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Six Sigma and Lean Meet BPM: Q&A With Software AG's Bruce Williams

There are plenty of Six Sigma and Lean Manufacturing practitioners out there, but all too often they worked in isolation, unable to penetrate the IT domain and hard-pressed to measure and replicate success. Bruce Williams, general manager of business process management solutions at Software AG, says there's a big opportunity for companies to connect their Six Sigma or Lean initiatives with the data-gathering, execution and closed-loop-improvement advantages of BPM.

Bruce Williams

You've written white papers and offered seminars about the opportunity to magnify the benefits of continuous process improvement initiatives such as Six Sigma and Lean with the aid of BPM. Can you start by describing where Six Sigma and Lean have come up short?

As a rule, the Six Sigma practitioner is an industrial engineer, a mechanical engineer or maybe a business person. They are not IT people, they may not understand IT, and furthermore, when they've looked for data and measurement around processes, they haven't had a lot of success getting it out of IT. The IT department has generally asked them to take a number and get in line because they have had other priorities.

As a result, Six Sigma and Lean practitioners typically collect information on their own and then they measure it, analyze it and design and implement improvements outside of enterprise IT, which means several things. Number one, there's a lot of redundant gathering of information and a lot of problems calibrating the data sources. As a result, they're spending way too much time in the measurement phase. Secondly, when these continuous process improvement efforts get back to the control phase, there's no closed loop. Six Sigma and Lean teams tell people what to do to optimize a process, but it's like herding cats [because there are no measures or control mechanisms in place].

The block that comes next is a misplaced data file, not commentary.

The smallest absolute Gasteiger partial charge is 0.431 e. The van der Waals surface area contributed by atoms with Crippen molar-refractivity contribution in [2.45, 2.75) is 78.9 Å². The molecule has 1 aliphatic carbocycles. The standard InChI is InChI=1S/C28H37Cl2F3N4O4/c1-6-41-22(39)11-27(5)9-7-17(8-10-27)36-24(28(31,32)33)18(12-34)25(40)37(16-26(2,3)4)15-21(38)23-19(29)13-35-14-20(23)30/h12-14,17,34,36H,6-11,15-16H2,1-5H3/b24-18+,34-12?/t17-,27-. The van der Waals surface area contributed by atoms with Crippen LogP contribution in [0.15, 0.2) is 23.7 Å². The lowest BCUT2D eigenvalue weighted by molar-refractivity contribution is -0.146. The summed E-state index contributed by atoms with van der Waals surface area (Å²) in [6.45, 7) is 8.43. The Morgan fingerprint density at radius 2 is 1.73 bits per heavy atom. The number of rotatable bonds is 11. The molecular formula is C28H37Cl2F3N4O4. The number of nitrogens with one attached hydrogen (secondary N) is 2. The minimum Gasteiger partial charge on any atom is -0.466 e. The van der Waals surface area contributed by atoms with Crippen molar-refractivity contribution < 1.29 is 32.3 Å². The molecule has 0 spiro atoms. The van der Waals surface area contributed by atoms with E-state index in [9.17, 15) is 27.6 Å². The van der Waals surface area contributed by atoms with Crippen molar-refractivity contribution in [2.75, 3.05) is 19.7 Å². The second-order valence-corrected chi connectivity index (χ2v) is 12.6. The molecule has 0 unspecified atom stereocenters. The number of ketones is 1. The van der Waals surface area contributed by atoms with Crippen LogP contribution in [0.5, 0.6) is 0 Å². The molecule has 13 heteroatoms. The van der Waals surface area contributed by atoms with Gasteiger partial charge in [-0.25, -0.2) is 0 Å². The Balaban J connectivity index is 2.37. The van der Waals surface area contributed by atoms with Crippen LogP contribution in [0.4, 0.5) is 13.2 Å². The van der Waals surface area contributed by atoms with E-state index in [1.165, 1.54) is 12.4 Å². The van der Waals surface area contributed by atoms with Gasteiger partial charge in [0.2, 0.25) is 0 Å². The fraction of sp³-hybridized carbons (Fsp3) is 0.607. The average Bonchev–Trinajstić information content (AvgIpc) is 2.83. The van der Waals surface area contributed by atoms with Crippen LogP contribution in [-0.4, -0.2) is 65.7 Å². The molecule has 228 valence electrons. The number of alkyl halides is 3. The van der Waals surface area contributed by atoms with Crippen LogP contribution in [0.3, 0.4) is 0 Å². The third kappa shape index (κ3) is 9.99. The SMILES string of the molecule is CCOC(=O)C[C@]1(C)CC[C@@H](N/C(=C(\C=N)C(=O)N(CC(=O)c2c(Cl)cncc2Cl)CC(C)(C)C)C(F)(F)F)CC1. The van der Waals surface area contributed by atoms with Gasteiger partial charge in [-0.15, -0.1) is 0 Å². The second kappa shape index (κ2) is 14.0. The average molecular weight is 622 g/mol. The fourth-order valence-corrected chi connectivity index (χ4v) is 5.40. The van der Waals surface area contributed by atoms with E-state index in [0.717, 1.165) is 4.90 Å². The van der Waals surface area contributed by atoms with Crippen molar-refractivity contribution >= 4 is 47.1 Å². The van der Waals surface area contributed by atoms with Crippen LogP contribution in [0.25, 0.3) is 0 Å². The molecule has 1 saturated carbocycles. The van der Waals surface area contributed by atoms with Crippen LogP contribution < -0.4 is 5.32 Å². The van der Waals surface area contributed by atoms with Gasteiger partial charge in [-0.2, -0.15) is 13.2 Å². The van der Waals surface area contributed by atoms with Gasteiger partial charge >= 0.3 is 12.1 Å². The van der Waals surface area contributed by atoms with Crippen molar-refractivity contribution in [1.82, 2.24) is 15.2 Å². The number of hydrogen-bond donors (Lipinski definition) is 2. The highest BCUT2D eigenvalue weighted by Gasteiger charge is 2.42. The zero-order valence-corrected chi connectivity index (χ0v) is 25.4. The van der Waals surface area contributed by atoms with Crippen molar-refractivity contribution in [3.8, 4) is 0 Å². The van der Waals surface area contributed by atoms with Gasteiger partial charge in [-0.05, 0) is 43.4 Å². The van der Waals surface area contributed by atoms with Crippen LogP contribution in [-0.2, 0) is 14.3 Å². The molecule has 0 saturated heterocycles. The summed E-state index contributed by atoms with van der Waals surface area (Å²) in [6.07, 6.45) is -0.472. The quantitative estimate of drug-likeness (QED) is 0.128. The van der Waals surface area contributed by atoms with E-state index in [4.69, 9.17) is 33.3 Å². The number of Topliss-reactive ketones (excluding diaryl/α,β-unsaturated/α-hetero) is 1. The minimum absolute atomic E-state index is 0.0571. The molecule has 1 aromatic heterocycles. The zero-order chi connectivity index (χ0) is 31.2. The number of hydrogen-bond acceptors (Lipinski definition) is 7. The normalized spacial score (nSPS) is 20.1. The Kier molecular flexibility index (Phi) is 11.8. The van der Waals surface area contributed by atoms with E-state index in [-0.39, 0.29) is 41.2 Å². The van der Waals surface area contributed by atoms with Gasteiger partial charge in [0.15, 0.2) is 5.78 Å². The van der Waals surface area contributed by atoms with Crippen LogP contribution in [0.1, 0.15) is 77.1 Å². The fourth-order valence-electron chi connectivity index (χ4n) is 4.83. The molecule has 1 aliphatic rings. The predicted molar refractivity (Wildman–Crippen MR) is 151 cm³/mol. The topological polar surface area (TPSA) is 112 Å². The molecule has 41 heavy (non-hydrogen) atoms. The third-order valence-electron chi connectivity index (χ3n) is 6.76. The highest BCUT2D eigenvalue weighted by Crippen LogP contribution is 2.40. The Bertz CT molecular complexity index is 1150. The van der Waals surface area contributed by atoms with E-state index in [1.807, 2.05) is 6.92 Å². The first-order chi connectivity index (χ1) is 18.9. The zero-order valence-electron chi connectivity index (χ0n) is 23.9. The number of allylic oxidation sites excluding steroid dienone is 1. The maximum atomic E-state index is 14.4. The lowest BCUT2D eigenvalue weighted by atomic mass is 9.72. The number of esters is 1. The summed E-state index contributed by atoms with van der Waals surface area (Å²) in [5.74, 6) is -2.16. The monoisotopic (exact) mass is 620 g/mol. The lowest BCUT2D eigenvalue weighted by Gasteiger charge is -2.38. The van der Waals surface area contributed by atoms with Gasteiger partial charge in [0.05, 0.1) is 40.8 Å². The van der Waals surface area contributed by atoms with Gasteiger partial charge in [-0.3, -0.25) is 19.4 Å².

Finally, Six Sigma and Lean initiatives have tended to affect human-centric systems, but not the system behind the iron curtain of IT. In the early years of a Six Sigma or Lean initiative you could make a lot of hay just fixing human-centric problems without ever touching IT, but the next-highest level of low-hanging fruit involves enterprise IT.

So what can BPM do to bridge those gaps?

BPM can take a lot of what the Six Sigma and Lean practitioners have been doing off in their corner and make it more enterprise capable, creating more synergy and getting a lot more reuse and leverage out of those efforts.

When a Six Sigma practitioner starts analyzing a process, he or she goes through a five-step approach to find, measure, analyze, improve and control that process process. You begin by defining the space that you want to affect and some significant outcome you want to improve, like throughput yield, bottom-line profit or facility utilization. Next, you start collecting data about that space, and typically that involves a lot of manually collected data that goes into Excel spreadsheets and that sort of thing. One of the biggest advantages BPM offers is an instrumented environment that lets you get at process data in a systematic and well-calibrated way so you can measure things more consistently.

You also point to the overlapping tools of BPM, Six Sigma and Lean environments — modeling, analysis and simulation among them — and you extol the opportunity to take advantage of BPM execution engines. Sounds great, but are Six Sigma and Lean practitioners aware of and prepared to embrace BPM?